|S E A R C H D V D B e a v e r|
David Lynch: The Art Life [Blu-ray]
(Jon Nguyen, Rick Barnes, Olivia Neergaard-Holm, 2016)
Review by Gary Tooze
Video: Criterion Collection Spine #895
Region: 'A' (as verified by the Oppo Blu-ray player)
Disc Size: 32,146,517,872 bytes
Feature Size: 27,027,437,568 bytes
Video Bitrate: 35.79 Mbps
Case: Transparent Blu-ray case
Release date: September 26th, 2017
Aspect ratio: 1.78:1
Resolution: 1080p / 23.976 fps
Video codec: MPEG-4 AVC Video
DTS-HD Master Audio English 2774 kbps 5.1 / 48 kHz / 2774 kbps / 24-bit (DTS Core: 5.1 / 48 kHz / 1509 kbps / 24-bit)
English (SDH), none
• New interview with codirector Jon Nguyen (16:24)
• Trailer (1:48)
• PLUS: A new essay by critic Dennis Lim
Description: A rare glimpse into the mind of one of cinema’s most enigmatic visionaries, David Lynch: The Art Life offers an absorbing portrait of the artist, as well as an intimate encounter with the man himself. From his secluded home and painting studio in the Hollywood Hills, a candid Lynch conjures people and places from his past, from his boyhood to his experiences at art school to the beginnings of his filmmaking career—in stories that unfold like scenes from his movies. This remarkable documentary by Jon Nguyen, Rick Barnes, and Olivia Neergaard-Holm travels back to Lynch’s early years as a painter and director drawn to the phantasmagoric, while also illuminating his enduring commitment to what he calls “the art life”: “You drink coffee, you smoke cigarettes, and you paint, and that’s it.”
David Lynch had a near-perfect childhood: an idyll of
picket-fence tranquillity; loving parents who hardly exchanged a cross
word. There’s no deep-rooted trauma to explain his art, with its
insatiable spelunking into American nightmares. You can’t use Freud to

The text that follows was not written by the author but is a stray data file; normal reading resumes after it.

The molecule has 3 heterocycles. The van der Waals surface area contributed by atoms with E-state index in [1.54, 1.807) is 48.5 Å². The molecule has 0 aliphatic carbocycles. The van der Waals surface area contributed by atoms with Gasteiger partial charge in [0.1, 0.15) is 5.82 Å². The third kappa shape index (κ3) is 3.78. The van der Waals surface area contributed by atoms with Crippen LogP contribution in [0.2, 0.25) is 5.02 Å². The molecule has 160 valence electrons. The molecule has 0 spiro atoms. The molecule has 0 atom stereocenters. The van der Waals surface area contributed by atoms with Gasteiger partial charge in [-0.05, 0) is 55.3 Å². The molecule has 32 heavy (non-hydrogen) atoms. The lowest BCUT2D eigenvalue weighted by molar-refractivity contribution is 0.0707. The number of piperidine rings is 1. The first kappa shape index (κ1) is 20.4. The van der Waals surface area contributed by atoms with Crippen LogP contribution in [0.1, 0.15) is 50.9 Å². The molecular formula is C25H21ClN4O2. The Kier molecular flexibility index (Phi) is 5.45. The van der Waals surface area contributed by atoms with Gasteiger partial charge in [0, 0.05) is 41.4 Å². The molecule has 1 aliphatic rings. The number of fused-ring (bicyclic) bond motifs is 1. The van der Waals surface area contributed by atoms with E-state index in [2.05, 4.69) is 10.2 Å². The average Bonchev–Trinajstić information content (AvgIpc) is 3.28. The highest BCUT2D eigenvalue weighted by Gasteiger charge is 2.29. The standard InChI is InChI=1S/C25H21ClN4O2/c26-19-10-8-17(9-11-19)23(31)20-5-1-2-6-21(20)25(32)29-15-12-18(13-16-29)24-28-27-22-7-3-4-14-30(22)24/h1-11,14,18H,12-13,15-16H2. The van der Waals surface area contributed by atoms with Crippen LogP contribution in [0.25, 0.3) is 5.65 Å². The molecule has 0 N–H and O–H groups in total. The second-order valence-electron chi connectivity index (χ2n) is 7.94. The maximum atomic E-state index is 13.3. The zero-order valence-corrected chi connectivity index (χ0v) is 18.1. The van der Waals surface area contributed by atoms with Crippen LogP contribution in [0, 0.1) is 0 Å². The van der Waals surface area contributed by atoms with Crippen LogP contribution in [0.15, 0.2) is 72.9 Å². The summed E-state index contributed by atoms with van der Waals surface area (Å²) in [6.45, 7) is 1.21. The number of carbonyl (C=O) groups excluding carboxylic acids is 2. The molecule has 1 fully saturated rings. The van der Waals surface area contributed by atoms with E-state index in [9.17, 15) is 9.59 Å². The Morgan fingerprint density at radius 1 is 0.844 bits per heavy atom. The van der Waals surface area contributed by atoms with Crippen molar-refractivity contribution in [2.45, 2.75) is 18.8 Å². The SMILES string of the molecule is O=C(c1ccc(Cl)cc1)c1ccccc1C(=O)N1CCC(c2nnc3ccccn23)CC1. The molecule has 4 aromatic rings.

Lynch's account of his memories ends when his career as one of the
world's greatest directors begins - with
Eraserhead. We get to watch Lynch work on a sculpture, sit and
smoke, or interact with his toddler daughter Lula in the present. Family
photos and home movies light up the past. His mother refused to give
little David colouring books, so as to not restrict his creativity. "She
was warm but not demonstrative," he describes her.
Image : NOTE: The below Blu-ray captures were taken directly from the Blu-ray disc.
David Lynch: The Art Life looks a strong replication of its HD source transferred to Blu-ray by Criterion. There really is nothing to go wrong with the modern footage of Lynch, smoking, creating - and the old footage from 16mm and vintage photos looks authentically grainy - damage intact. Colors are bright and deep - contrast excellent. The art shown is fascinating. This dual-layered Blu-ray, with max'ed out bitrate, reproduced a flawless 1080P presentation.
CLICK EACH BLU-RAY CAPTURE TO SEE ALL IMAGES IN FULL 1920X1080 RESOLUTION
Criterion use a DTS-HD Master 5.1 surround (24-bit) but there are few separations - being mostly dialogue/narration driven. The music in the documentary is credited to Jonatan Bengta, and we can also hear David Lynch and Dean Hurley performing their own compositions of I Have a Radio, The Night Bell With Lightning and Sparkle Lounge Blues. It plays well with the film. There are optional English subtitles and my Oppo has identified it as being a region 'A' disc.
David Lynch: the Art of Life co-director Jon Nguyuen first collaborated with David Lynch on Lynch (2007), an intimate portrait of the filmmaker as he completed Inland Empire. In the included interview, shot for Criterion in March 2017, Nguyuen discusses the origins of this, their subsequent project together, the unique access his team had, and the challenges they faced in constructing the film. It runs just over 1/4 an hour. There is also a trailer and the package has a liner notes booklet with a new essay by critic Dennis Lim.
September 6th, 2017
About the Reviewer: Hello, fellow Beavers! I have been interested in film since I viewed a Chaplin festival on PBS when I was around 9 years old. I credit DVD with expanding my horizons to fill an almost ravenous desire to seek out new film experiences. I currently own approximately 9500 DVDs and have reviewed over 5000 myself. I appreciate my discussion Listserv for furthering my film education and inspiring me to continue running DVDBeaver. Plus a healthy thanks to those who donate and use our Amazon links.
Although I never wanted to become one of those guys who
focused 'too much' on image and sound quality - I
find HD is swiftly pushing me in that direction.
Oppo Digital BDP-83 Universal Region FREE Blu-ray/SACD
Gary W. Tooze
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